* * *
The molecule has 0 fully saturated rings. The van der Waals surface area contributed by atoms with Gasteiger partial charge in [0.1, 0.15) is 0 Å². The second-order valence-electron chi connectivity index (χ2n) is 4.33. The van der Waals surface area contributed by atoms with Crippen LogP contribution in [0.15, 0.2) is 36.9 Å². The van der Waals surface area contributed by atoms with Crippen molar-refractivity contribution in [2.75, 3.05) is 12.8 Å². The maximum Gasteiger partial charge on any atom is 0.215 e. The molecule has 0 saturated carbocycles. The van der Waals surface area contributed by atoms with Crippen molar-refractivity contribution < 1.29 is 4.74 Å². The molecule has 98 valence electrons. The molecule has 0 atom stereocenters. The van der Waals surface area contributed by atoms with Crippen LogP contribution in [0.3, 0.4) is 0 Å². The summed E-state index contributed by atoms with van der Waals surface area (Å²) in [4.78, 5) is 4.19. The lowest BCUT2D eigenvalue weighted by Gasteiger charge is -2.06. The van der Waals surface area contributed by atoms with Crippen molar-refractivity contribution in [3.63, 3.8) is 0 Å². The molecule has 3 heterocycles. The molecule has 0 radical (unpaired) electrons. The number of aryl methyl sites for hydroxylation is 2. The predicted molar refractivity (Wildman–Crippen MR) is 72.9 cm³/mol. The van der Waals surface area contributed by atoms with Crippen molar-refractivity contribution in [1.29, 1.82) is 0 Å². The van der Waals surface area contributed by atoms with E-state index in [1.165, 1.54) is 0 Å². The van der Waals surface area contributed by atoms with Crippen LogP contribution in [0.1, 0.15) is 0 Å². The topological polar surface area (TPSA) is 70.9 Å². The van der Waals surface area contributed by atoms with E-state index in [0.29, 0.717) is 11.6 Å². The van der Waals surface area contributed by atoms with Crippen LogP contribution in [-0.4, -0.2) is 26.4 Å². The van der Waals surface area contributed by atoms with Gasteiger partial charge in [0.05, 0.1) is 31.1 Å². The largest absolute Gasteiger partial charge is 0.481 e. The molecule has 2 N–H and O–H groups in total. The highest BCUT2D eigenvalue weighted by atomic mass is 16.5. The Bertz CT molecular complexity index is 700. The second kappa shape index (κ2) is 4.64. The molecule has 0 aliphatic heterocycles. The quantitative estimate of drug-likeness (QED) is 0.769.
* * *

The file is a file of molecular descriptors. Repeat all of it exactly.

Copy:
The molecule has 0 fully saturated rings. The van der Waals surface area contributed by atoms with Gasteiger partial charge in [0.1, 0.15) is 0 Å². The second-order valence-electron chi connectivity index (χ2n) is 4.33. The van der Waals surface area contributed by atoms with Crippen LogP contribution in [0.15, 0.2) is 36.9 Å². The van der Waals surface area contributed by atoms with Crippen molar-refractivity contribution in [2.75, 3.05) is 12.8 Å². The maximum Gasteiger partial charge on any atom is 0.215 e. The molecule has 0 saturated carbocycles. The van der Waals surface area contributed by atoms with Crippen molar-refractivity contribution < 1.29 is 4.74 Å². The molecule has 98 valence electrons. The molecule has 0 atom stereocenters. The van der Waals surface area contributed by atoms with Crippen LogP contribution in [0.3, 0.4) is 0 Å². The summed E-state index contributed by atoms with van der Waals surface area (Å²) in [4.78, 5) is 4.19. The lowest BCUT2D eigenvalue weighted by Gasteiger charge is -2.06. The van der Waals surface area contributed by atoms with Crippen molar-refractivity contribution in [3.63, 3.8) is 0 Å². The molecule has 3 heterocycles. The molecule has 0 radical (unpaired) electrons. The number of aryl methyl sites for hydroxylation is 2. The predicted molar refractivity (Wildman–Crippen MR) is 72.9 cm³/mol. The van der Waals surface area contributed by atoms with Crippen molar-refractivity contribution in [1.29, 1.82) is 0 Å². The van der Waals surface area contributed by atoms with E-state index in [1.165, 1.54) is 0 Å². The van der Waals surface area contributed by atoms with Crippen LogP contribution in [0.1, 0.15) is 0 Å². The topological polar surface area (TPSA) is 70.9 Å². The van der Waals surface area contributed by atoms with E-state index in [0.29, 0.717) is 11.6 Å². The van der Waals surface area contributed by atoms with Crippen LogP contribution in [-0.4, -0.2) is 26.4 Å². The van der Waals surface area contributed by atoms with Gasteiger partial charge in [0.05, 0.1) is 31.1 Å². The largest absolute Gasteiger partial charge is 0.481 e. The molecule has 2 N–H and O–H groups in total. The highest BCUT2D eigenvalue weighted by atomic mass is 16.5. The Bertz CT molecular complexity index is 700. The second kappa shape index (κ2) is 4.64. The molecule has 0 aliphatic heterocycles. The quantitative estimate of drug-likeness (QED) is 0.769.